Showing posts from December, 2008

Opportunity missed

Principle 3: Obtain a yield When the local newspaper arrives I head straight for the readers' bargains . You never know what people are getting rid of that may be useful. I found an advertisement for a demolition job in town and rang up the guy to check out what was available. I was interested in the framing timber. Seasoned hardwood framing timber is very hard to work with, as joinery needs to be pre-drilled - but it's perfect for decking. I asked the guy if he was interested in exchanging labour for materials - and he was. I called up a couple of days later and he had changed his mind. The reason? I should have a 'red card' (see below) to go onto a building site. I asked about accessing the building site with a registered builder after he had removed all that he wanted from the site, but he refused. I guess there was nothing in it for him, except the risk of something going wrong... fair enough. I did some research and found out that a 'red card' is now called

Make mulch while the sun shines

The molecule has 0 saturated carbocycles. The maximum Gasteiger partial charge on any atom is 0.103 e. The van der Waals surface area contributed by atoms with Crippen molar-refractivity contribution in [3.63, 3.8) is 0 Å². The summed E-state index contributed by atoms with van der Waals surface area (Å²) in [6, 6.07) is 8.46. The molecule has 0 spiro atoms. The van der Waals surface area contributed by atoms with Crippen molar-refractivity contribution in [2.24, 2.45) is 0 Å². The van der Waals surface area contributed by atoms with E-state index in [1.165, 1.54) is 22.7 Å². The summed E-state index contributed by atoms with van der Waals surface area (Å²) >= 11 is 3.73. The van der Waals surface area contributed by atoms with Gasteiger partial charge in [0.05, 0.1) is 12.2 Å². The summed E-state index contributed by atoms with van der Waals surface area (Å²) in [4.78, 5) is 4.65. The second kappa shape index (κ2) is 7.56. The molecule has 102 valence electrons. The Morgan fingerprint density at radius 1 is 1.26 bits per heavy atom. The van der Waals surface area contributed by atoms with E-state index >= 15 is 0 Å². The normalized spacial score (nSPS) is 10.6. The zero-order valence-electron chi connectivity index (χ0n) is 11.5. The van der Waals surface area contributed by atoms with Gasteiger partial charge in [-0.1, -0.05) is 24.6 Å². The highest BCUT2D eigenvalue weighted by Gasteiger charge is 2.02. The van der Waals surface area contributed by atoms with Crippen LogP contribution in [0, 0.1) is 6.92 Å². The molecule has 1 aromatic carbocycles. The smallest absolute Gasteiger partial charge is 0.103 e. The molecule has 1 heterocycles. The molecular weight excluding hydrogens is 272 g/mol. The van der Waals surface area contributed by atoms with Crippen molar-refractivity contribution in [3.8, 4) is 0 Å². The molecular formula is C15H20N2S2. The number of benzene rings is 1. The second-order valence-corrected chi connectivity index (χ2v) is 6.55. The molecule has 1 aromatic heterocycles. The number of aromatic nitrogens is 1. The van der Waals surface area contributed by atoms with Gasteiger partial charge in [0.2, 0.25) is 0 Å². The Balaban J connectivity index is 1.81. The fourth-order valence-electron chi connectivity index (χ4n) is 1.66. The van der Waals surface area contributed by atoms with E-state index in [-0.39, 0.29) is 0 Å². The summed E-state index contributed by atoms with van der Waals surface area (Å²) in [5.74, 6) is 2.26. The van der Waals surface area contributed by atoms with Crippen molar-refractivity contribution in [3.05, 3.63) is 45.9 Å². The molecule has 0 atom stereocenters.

Principle 2: Catch and Store Energy and Principle 6: Produce no waste Understanding the value of embodied energy, or emergy , is very important in permaculture design. Often value is only considered in $ terms, but when we look at the amount of energy that is used to create a product, and how much energy it holds, we can value it in different ways. Most people that I have spoken to have told me that I should get the house demolished, or even burn it down! But I see the existing buildings on the site as valuable resources. Lots of energy has gone into cutting the trees, milling the timber and transporting it, via middlemen (women?), to this house site. The timber sequesters carbon which, if burnt, would be released into the atmosphere. I'd rather use what I can of it, even though it takes my time and energy to prepare and store it, and keep the carbon locked up. Also, by reusing existing resources I place less demand on the production and transportation of new resources, and I don&